But for reasons we can only guess at, the British government would rather inflate its Covid-19 death count as aggressively as possible, while losing much of the validity that could have been present.

We started watching a seemingly credible YouTube video earlier today.  Our interest picked up when the lady presenting showed a slide of regular influenza related deaths in the US.  Her point was that if the lockdown was a success, we’d have reduced both Covid-19 cases/deaths and also regular ‘flu cases/deaths too.

That’s a brilliant point, and a great way to use a better known data series to measure the implications and impacts of our lockdown.  She showed a chart with a red line pointing drastically upwards, and used that line to suggest that the lockdown was a total failure.

That seemed like a very conclusive bit of proof.  But, remembering the words of that great President (not actually first uttered by him) – “trust, but verify” – we hurried off to verify her chart and claim.

The reality appears to be totally different.  Look at the chart above (taken from this interesting article).  It shows lines for a number of recent ‘flu seasons, and the red line is the ‘flu season just now officially ended.  How do you interpret it?

I see it as unremarkable until about week 10/11 of 2020, which is sometime in the mid-March sort of time-frame, at which point it plunges down much more steeply than any other year, and stays very low, compared to its highs, for the rest of the season.  Mid-March was when people started socially distancing.

Rather than seeing proof that social distancing was a failure, it seems to me it had some positive and visible impact.  What that means in lives saved is anyone’s guess, but clearly it changed the curve for ‘flu and therefore almost certainly for Covid-19 too.

We can understand how different people can interpret the same set of numbers in different ways (remember the example of the fishing analysis), but we can’t understand how people start off by distorting the numbers before then proceeding to wrongly analyze them to prove a point they already held.  If the numbers don’t support your hypothesis, shouldn’t you change your hypothesis rather than monkey with the numbers?


We’re from the government and we’re here to help you.  So said the men in Customs uniforms while seizing “unauthorized medicines” (360 pills of a traditional Chinese medicine, Lianhua Qingwen) that had been shipped from Canada to Seattle.

Note the use of the terms in the article “unauthorized” and “unapproved” (and also that, like many other medicines, it has been approved in some other countries including Canada).  That isn’t the same as saying “banned”, is it.  Doesn’t the US constitution mean that anything not expressly forbidden is generally approved?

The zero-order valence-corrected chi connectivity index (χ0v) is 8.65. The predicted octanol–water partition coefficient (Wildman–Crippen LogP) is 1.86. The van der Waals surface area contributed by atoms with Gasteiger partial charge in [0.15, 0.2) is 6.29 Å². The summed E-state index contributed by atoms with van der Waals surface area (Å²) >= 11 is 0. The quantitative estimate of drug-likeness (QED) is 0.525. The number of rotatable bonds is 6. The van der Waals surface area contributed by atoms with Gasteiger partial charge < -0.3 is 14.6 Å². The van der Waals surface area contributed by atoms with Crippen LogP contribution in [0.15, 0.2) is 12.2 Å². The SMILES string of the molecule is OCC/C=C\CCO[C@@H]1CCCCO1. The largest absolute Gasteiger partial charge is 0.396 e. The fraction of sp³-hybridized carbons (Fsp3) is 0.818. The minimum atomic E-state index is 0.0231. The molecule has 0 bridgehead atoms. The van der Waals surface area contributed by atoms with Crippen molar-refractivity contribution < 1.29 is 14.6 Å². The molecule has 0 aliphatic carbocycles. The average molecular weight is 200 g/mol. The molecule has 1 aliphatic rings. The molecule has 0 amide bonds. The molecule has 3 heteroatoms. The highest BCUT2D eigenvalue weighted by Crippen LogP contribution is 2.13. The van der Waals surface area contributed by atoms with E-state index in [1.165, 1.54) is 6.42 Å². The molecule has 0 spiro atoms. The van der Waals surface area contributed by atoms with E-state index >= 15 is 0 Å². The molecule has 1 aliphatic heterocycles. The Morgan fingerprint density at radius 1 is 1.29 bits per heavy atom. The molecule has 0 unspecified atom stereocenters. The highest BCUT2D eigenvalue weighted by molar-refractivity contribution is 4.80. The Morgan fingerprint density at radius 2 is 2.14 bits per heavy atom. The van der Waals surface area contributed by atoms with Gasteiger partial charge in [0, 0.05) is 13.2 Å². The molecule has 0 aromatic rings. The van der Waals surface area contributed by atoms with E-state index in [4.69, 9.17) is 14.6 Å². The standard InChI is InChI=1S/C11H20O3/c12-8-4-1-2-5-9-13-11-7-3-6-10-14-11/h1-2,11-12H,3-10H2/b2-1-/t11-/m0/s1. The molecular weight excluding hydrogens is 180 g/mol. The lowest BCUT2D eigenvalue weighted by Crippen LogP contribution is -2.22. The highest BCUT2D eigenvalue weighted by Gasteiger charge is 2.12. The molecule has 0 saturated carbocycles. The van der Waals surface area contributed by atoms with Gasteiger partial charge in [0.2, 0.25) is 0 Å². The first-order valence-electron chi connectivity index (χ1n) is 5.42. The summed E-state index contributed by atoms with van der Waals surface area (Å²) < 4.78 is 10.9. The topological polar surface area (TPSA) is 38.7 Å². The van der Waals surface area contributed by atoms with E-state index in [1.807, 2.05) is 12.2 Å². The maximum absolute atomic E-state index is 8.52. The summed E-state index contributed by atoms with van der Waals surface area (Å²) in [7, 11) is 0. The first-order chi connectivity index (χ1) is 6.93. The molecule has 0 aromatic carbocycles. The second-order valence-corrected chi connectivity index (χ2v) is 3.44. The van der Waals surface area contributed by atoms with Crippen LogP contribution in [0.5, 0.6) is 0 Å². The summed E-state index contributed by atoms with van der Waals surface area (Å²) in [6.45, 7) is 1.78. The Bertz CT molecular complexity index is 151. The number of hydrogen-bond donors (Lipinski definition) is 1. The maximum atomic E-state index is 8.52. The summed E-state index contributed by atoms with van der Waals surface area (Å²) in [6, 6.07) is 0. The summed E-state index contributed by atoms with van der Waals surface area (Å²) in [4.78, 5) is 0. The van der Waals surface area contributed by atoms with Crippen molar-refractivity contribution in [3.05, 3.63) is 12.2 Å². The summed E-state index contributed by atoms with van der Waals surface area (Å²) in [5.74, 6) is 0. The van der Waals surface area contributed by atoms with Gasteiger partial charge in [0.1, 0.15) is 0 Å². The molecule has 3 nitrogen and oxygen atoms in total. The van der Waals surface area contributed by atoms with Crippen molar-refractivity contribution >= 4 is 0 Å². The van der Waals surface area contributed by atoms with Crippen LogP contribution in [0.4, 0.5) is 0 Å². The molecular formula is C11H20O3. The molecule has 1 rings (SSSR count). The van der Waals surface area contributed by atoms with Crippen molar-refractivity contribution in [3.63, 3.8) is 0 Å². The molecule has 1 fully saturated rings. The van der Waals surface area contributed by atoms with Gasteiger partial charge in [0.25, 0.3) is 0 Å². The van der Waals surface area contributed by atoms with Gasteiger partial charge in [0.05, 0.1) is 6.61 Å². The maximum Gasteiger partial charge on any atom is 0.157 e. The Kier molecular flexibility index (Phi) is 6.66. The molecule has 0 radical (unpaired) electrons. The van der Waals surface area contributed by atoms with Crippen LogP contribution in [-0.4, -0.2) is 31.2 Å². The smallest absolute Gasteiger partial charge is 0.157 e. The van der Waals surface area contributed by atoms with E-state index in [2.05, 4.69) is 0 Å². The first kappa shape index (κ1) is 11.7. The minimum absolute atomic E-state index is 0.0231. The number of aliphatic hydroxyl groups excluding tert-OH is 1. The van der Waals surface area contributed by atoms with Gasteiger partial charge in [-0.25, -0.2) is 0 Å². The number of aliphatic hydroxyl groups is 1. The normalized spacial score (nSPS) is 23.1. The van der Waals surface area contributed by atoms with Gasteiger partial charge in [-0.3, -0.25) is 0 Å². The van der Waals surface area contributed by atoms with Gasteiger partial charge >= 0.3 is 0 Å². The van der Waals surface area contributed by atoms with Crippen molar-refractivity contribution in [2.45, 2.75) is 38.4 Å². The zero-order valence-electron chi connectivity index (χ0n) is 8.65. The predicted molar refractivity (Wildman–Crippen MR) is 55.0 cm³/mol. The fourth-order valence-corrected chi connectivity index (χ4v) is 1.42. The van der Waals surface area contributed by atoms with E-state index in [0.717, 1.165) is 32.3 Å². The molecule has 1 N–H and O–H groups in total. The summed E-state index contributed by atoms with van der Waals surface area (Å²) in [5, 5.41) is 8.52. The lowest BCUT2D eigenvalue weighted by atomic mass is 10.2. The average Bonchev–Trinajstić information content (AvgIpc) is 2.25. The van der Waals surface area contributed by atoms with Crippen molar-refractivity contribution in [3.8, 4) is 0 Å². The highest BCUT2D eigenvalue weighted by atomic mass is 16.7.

On the basis of “we know better than you do and we’re here to protect you from yourself” the CBP virtue-signaled and said “the use of unauthorized medications can give consumers a false sense of security and can be dangerous or fatal”.

We’re far from convinced that Linhua Qingwen will work wonders as a Covid-19 cure, but noting the description of what it contains, it seems benign rather than dangerous, and the sort of thing often sold as health supplements already.  Here’s a more recent article specifically addressing its efficacy for Covid-19 treatment.

And, in the interests of balance, a more negative article, too.

We feel we should be allowed to make our own choices when it comes to these types of supplemental products, rather than have Big Brother decide for us.


After some huge leaps upwards, the Dow paused today to think about where it is going, and whether it should.  It eased back 148 points and declared at the end of the day that 25,400 felt like a comfortable place to hang its hat overnight, a 0.6% drop for the day.


We understand the benefit in having a robot do the sample-taking from people being tested for the virus – no need to worry about them getting infected.  But we also hesitate for the briefest of seconds before allowing a mechanical arm to stick something down our throats, especially when we learn that the device in question was rushed together in a mere four weeks.

Please stay happy and healthy; all going well, I’ll be back again tomorrow


Please click here for a listing of all our Covid-19 articles.


Leave a Reply

Scroll to Top
Scroll to Top

Free Weekly Emailed Newsletter

Usually weekly, since 2001, we publish a roundup of travel and travel related technology developments, and often a feature article too.

You’ll stay up to date with the latest and greatest (and cautioned about the worst) developments.  You’ll get information to help you choose and become a better informed traveler and consumer, how to best use new technologies, and at times, will learn of things that might entertain, amuse, annoy or even outrage you.

We’re very politically incorrect and love to point out the unrebutted hypocrisies and unfairnesses out there.

This is all entirely free (but you’re welcome to voluntarily contribute!), and should you wish to, easy to cancel.

We’re not about to spam you any which way and as you can see, we don’t ask for any information except your email address and how often you want to receive our newsletters.

Newsletter Signup - Welcome!

Thanks for choosing to receive our newsletters.  We hope you’ll enjoy them and become a long-term reader, and maybe on occasion, add comments and thoughts of your own to the newsletters and articles we publish.

We’ll send you a confirmation email some time in the next few days to confirm your email address, and when you reply to that, you’ll then be on the list.

All the very best for now, and welcome to the growing “Travel Insider family”.